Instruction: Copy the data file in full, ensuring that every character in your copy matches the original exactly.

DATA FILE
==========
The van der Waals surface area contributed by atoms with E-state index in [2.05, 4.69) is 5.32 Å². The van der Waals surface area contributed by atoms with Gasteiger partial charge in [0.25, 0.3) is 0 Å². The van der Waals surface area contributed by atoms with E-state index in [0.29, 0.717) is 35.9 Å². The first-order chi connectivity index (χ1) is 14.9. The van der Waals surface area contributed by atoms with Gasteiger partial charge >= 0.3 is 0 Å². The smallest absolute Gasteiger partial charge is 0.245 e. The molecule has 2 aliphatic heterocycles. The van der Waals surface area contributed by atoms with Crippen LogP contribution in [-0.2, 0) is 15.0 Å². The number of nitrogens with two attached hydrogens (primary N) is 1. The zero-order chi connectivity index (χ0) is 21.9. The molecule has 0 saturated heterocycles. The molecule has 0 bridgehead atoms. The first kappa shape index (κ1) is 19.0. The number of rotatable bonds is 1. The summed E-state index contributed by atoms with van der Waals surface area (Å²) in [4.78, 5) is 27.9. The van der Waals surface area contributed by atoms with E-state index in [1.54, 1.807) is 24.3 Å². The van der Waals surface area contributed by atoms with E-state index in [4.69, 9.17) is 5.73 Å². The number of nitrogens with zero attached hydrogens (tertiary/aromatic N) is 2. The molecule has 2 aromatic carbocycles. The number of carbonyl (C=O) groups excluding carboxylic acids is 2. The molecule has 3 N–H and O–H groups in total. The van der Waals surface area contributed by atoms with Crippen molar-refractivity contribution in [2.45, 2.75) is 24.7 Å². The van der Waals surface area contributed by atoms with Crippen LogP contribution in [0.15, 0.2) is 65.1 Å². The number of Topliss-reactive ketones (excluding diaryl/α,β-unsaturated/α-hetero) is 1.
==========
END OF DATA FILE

The van der Waals surface area contributed by atoms with E-state index in [2.05, 4.69) is 5.32 Å². The van der Waals surface area contributed by atoms with Gasteiger partial charge in [0.25, 0.3) is 0 Å². The van der Waals surface area contributed by atoms with E-state index in [0.29, 0.717) is 35.9 Å². The first-order chi connectivity index (χ1) is 14.9. The van der Waals surface area contributed by atoms with Gasteiger partial charge >= 0.3 is 0 Å². The smallest absolute Gasteiger partial charge is 0.245 e. The molecule has 2 aliphatic heterocycles. The van der Waals surface area contributed by atoms with Crippen LogP contribution in [-0.2, 0) is 15.0 Å². The number of nitrogens with two attached hydrogens (primary N) is 1. The zero-order chi connectivity index (χ0) is 21.9. The molecule has 0 saturated heterocycles. The molecule has 0 bridgehead atoms. The first kappa shape index (κ1) is 19.0. The number of rotatable bonds is 1. The summed E-state index contributed by atoms with van der Waals surface area (Å²) in [4.78, 5) is 27.9. The van der Waals surface area contributed by atoms with E-state index in [1.54, 1.807) is 24.3 Å². The van der Waals surface area contributed by atoms with E-state index in [4.69, 9.17) is 5.73 Å². The number of nitrogens with zero attached hydrogens (tertiary/aromatic N) is 2. The molecule has 2 aromatic carbocycles. The number of carbonyl (C=O) groups excluding carboxylic acids is 2. The molecule has 3 N–H and O–H groups in total. The van der Waals surface area contributed by atoms with Crippen molar-refractivity contribution in [2.45, 2.75) is 24.7 Å². The van der Waals surface area contributed by atoms with Crippen LogP contribution in [0.15, 0.2) is 65.1 Å². The number of Topliss-reactive ketones (excluding diaryl/α,β-unsaturated/α-hetero) is 1.